DoorDash from application to IPO

by Paul Buchheit12/9/2020

DoorDash is the first company that I’ve had the opportunity to follow all the way from YC application to IPO, so to celebrate I thought it would be fun and interesting to share what a great company like DoorDash looks like at the earliest stages.

Meeting startups at the very start of their journey is one of my favorite parts about working at YC. By the time a company is successful enough to IPO, the many doubts and uncertainties of the early stage startup are largely forgotten, replaced with a hindsight that makes their path to success seem so much more obvious and predictable. The founders are likewise transformed by the many years of struggle and personal growth necessary to build and successfully lead a large business. Gone is the uncertain new startup founder, replaced by someone almost impossibly formidable and experienced.

In order to join YC, startups must first fill out an application, including a one minute video introducing the founders and explaining what their startup does. Here’s the original DoorDash video:

Providing a concise explanation of what you are doing and why is the key to a great application video, and the DoorDash founders clearly succeeded at that. Even more impressive is the fact that now, over seven years later, the what and why of DoorDash remains the same, including their commitment to helping local businesses succeed. This quote from their S-1 perfectly matches the application video: “DoorDash has always been about helping local businesses succeed, more so than about food delivery. As students at Stanford, we canvassed the Bay Area asking dozens of local businesses what they needed to grow their business. When they shared the challenges related to delivery, we were surprised. Delivery was not a new idea, yet outside of New York City in the United States, very few businesses offered it.” You know it was a good application video when the same pitch can be reused in the S-1.

Once the applications are all reviewed, we invite the top startups in for a ten minute interview. I first met and interviewed the DoorDash founders on Friday, April 26, 2013. My notes described them as simply, “Caviar for Palo Alto”, and mentions that they “brought cookies”. Arguably, my first DoorDash delivery.

The company was not yet incorporated or funded, they didn’t have an app (only a website at, they had only launched a few months prior (initially just a landing page with a phone number), and had completed just 217 deliveries.

The business was anything but proven, but they were doing exactly the right things: delivering food, and talking to customers, restaurants, and potential drivers. Success would require solving the difficult challenge of satisfying all three groups of people. They were doing most of the delivery themselves at that point, so they had good insight into the practical difficulties of picking up food and getting it delivered to customers on time.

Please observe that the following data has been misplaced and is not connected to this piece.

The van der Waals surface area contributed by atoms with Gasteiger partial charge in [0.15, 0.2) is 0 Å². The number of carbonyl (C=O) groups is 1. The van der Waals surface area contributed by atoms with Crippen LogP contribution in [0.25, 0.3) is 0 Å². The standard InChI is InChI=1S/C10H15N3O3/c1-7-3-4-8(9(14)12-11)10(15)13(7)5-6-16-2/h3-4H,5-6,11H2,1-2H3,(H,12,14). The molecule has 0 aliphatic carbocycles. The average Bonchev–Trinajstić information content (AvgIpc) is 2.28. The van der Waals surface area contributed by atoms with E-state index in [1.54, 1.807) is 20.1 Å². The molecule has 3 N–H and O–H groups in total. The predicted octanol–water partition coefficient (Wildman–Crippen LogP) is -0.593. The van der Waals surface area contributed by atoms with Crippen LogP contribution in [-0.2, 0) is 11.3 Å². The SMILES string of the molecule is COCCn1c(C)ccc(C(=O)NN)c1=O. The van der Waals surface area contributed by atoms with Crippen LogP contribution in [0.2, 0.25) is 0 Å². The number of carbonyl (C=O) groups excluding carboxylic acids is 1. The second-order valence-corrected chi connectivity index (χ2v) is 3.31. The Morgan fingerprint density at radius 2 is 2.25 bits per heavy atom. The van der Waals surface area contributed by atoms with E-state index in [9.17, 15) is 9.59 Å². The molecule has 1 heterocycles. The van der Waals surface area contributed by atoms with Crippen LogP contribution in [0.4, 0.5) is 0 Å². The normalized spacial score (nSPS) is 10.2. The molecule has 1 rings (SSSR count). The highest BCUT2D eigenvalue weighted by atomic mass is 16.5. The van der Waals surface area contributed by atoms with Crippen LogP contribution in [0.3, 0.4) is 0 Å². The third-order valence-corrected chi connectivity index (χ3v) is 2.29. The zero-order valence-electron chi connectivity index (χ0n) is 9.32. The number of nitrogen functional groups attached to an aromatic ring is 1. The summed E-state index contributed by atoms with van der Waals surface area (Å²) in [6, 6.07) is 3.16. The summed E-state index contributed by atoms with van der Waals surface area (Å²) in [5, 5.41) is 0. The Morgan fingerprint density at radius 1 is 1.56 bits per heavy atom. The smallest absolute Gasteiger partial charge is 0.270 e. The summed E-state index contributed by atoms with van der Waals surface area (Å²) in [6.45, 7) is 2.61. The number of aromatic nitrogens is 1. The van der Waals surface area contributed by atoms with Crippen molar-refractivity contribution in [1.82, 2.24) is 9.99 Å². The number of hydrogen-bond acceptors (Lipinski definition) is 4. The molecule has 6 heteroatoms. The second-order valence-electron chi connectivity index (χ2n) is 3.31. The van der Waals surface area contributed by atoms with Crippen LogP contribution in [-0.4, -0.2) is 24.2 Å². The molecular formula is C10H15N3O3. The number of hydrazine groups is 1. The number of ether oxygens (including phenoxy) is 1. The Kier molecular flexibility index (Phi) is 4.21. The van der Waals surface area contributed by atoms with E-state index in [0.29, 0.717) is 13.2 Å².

I wish I could say that I knew right then and there that they would be a huge success, but I did not. At the conclusion of interviews, we stack-ranked all of the new companies, and I placed DoorDash in the bottom half of the batch.

Months later, my skepticism remained. Here’s one of my notes from June 24, 2013: “So far, nothing is working that well. They need to keep trying a lot of different experiments to figure out user acquisition… I just want an app where I can order from anywhere and they make it all magically happen. Also, refrigerator magnets.”

I really wanted them to make refrigerator magnets. They wisely ignored that bit of advice.

But they kept trying new ideas, and finally on July 16, 2013 I noted: “Growing fast (up to about 35 orders/day from 19 two weeks ago). Figuring out how to acquire users and have good retention. Just started expanding to MV. Seem much more focused and energetic.”

And then I became a customer! July 23, 2013: “We used them for dinner a few days ago and it was great! (though they didn’t include a refrigerator magnet :() We need to make them succeed so that I can keep getting food delivered to my house.”

Later that week they had their big TechCrunch launch. That was followed by Demo Day in late August. Here’s their pitch:

Many investors were skeptical, and they didn’t make it onto the list of top picks from Demo Day, but fortunately they were able to raise a seed round and keep growing.

Although the formal Y Combinator program only lasts three months, we continue meeting with and supporting the founders for many years. In the case of DoorDash, that included helping them to raise a Series A, inviting them back to speak to newer batches of startups, and sharing their insights with the broader startup community. Through our YC Continuity fund we also have the ability to further support our companies by investing in their later rounds of funding.

In early 2016, Continuity made one of its first big bets, investing in the DoorDash Series C. This was not the easiest time to raise money, and it took many months for the round to come together. At the time, Amazon and Uber, two very large and very formidable competitors, had both just started doing food delivery, and people questioned whether DoorDash could survive. Although the odds were clearly against them, I had seen them continually growing and improving from the very start, and strongly believed that they could overcome those odds. Unlike Amazon or Uber, they were 100% focused on this, and had been for years. Never underestimate a great team that stays focused, and continues to improve day after day, year after year.


  • Paul Buchheit